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Understanding the gendered nature of weight loss surgery: insights from an Australian qualitative study


Jose, K and Venn, A and Sharman, M and Wilkinson, S and Williams, D and Ezzy, D, Understanding the gendered nature of weight loss surgery: insights from an Australian qualitative study, Health Sociology Review, 26, (2) pp. 113-127. ISSN 1446-1242 (2017) [Refereed Article]

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DOI: doi:10.1080/14461242.2017.1292145


Internationally, weight loss surgery is primarily undertaken by women (75%). This difference has been attributed to the appearance concerns of women which is a simplistic and unsatisfactory explanation. The study aims to explore the way gender influences the processes leading up to surgery and life after surgery providing important new insights into the differences in uptake of weight loss surgery between men and women. Ten single-gender focus groups were conducted in Australia in 2014 (Women = 32, Men = 17). Aspects of particular importance for understanding the gendered nature of weight loss surgery include different understandings of the mechanisms that contribute to weight gain, the relationship with food, experiences of having a big body and approaches to disclosure of surgery. To maximise outcomes following surgery, health services and supports need to give greater consideration to the way gender influences experiences for men and women pre and post-surgery.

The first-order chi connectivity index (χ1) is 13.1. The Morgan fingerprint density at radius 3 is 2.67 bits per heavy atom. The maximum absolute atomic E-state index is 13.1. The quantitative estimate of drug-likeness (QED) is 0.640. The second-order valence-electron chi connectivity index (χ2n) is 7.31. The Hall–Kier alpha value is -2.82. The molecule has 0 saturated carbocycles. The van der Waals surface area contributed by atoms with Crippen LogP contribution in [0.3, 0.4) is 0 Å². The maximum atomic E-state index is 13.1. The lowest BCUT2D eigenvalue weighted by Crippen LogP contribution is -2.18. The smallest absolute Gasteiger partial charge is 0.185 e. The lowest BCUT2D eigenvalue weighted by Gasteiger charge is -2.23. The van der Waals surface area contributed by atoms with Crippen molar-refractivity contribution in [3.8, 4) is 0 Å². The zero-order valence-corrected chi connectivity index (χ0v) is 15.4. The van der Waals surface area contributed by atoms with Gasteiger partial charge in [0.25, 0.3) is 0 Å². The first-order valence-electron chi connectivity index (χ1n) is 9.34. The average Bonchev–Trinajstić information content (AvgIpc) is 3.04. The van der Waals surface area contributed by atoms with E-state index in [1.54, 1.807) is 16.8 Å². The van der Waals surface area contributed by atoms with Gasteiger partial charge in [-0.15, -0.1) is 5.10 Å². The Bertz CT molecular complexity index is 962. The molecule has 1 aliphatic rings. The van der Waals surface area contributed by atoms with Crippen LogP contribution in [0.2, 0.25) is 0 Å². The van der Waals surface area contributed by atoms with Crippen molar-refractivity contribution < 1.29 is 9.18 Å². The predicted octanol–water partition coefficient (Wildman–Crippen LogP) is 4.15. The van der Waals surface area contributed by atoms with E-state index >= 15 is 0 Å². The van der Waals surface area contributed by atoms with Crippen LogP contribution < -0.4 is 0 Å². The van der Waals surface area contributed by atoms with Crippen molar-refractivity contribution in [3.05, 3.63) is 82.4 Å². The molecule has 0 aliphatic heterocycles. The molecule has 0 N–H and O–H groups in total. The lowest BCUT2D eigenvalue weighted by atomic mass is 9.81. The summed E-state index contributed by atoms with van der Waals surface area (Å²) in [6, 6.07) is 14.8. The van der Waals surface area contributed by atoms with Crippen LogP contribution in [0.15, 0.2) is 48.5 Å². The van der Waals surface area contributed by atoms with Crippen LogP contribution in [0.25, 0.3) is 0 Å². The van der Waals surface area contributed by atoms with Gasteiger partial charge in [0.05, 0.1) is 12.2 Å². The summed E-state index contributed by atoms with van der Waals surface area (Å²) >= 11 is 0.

Item Details

Item Type:Refereed Article
Keywords:Obesity; gender; weight loss surgery; bariatric surgery; focus groups; Australia
Research Division:Human Society
Research Group:Sociology
Research Field:Sociology not elsewhere classified
Objective Division:Culture and Society
Objective Group:Religion
Objective Field:Religion and society
UTAS Author:Jose, K (Dr Kim Jose)
UTAS Author:Venn, A (Professor Alison Venn)
UTAS Author:Sharman, M (Dr Melanie Sharman)
UTAS Author:Williams, D (Dr Danielle Williams)
UTAS Author:Ezzy, D (Professor Douglas Ezzy)
ID Code:114562
Year Published:2017
Funding Support:National Health and Medical Research Council (1076899)
Web of Science® Times Cited:2
Deposited By:Office of the School of Social Sciences
Deposited On:2017-02-18
Last Modified:2018-11-07
Downloads:7 View Download Statistics

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